By: Bill Dentzer –
“Downwinders” are people who suffer health problems from the radioactive fallout of nuclear tests in the Nevada desert from 1951 to 1962. A compensation fund for victims has paid out $923 million to more than 23,000 claimants since it was established 25 years ago.
Although Idaho is home to four of the five counties where test fallout was worst, no compensation has made its way to residents here or in a handful of other Western states.
Lawmakers from those states have, for the seventh time, introduced legislation to change that.
Idaho Sen. Mike Crapo is lead sponsor on the bill to extend the coverage area for claimants to encompass all of Arizona, Colorado, Idaho, Montana, Nevada, New Mexico and Utah. Today only residents of 21 counties in Arizona, Nevada and Utah are covered.
The bill would amend the original Radiation Exposure Compensation Act of 1990 and increase the claim amount for downwinders from $50,000 to $150,000, equal to compensation for uranium workers and test-site participants under RECA.
“It’s been 10 years of introducing bills in the Senate,” said Gem County resident Tona Henderson. “It’s really, really frustrating.”
A 1997 study by the National Cancer Institute found that after Meagher County, Mont., the Idaho counties of Custer, Gem, Blaine and Lemhi, in that order, had the highest levels in the nation of iodine-131, a radioactive isotope and one of 126 components of nuclear fallout. Iodine-131 causes thyroid cancer and is typically absorbed in the human body from cow’s milk.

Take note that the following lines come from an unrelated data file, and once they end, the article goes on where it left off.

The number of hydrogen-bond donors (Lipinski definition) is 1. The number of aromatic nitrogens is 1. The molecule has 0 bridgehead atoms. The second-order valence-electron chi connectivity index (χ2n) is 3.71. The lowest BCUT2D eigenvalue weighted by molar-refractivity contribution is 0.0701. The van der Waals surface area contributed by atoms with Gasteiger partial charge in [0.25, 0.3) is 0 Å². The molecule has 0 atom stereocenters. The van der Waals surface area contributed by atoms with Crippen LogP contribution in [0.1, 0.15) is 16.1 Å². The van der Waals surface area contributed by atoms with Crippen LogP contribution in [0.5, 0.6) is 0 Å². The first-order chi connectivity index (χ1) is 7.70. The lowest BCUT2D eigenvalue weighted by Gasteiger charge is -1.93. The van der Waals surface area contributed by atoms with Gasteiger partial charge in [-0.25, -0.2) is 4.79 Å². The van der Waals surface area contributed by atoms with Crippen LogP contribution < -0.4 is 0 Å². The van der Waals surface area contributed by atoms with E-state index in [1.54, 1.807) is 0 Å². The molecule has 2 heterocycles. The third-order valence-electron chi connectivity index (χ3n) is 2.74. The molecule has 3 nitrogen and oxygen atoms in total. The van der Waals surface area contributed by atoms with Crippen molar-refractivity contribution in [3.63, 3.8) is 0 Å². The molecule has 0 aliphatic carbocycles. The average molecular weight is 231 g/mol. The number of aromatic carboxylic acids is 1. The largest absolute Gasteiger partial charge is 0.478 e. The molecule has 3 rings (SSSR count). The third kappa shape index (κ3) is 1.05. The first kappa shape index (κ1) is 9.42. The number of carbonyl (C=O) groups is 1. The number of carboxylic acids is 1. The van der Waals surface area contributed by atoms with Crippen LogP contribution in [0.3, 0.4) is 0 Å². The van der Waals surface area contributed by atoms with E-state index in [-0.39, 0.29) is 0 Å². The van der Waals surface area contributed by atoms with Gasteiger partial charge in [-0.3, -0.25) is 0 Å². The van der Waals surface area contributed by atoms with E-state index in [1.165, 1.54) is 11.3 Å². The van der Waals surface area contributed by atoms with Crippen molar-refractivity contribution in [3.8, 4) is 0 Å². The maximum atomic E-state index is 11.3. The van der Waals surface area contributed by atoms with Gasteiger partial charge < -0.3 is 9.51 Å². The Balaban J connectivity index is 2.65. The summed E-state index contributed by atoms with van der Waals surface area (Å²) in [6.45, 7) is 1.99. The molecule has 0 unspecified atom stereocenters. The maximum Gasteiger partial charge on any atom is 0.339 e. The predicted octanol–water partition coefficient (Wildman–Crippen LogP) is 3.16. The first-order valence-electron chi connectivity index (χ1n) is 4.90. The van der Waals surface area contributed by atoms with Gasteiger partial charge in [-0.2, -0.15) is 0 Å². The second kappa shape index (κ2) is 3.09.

Most of Idaho’s fallout stems from a single aboveground test of a 14-kiloton bomb on June 5, 1952. It was the eighth test of a program known as Operation Tumbler-Snapper, and its fallout landed on Idaho in a severe rainstorm.
Henderson wasn’t born until 1960, but she and two older brothers, her parents and a younger sister – 42 family members and relatives in all – have suffered various radiation-related cancers and other illnesses. Thirteen have died.
In 2005, the National Academy of Sciences called on Congress to set new scientific criteria for decisions on RECA compensation. Crapo has introduced or co-sponsored legislation seven times. Backers in Congress have not managed to garner support from enough East Coast lawmakers for a measure that affects a relatively small number of inhabitants of Western states.
At a minimum, supporters hope finally to gain a hearing this session before the Senate Judiciary committee. Joining Crapo on the bill are Idaho Sen. Jim Risch and Democratic Sens. Tom Udall of New Mexico, Michael Bennet of Colorado and Martin Heinrich of New Mexico.
“We are reintroducing the RECA legislation because the victims of these military tests deserve a response from their federal government,” Crapo said. “Some victims have been included in remedial legislation but many more, including Idahoans, have not. ”
Henderson said she has kept track of local people with possible radiation-related health problems and now has a list of more than 1,000 names.
“I’m not worried about myself,” she said. “I know it’s going to happen, because it’s happened to so many people I’ve known and loved – friends and family, and people in the community.”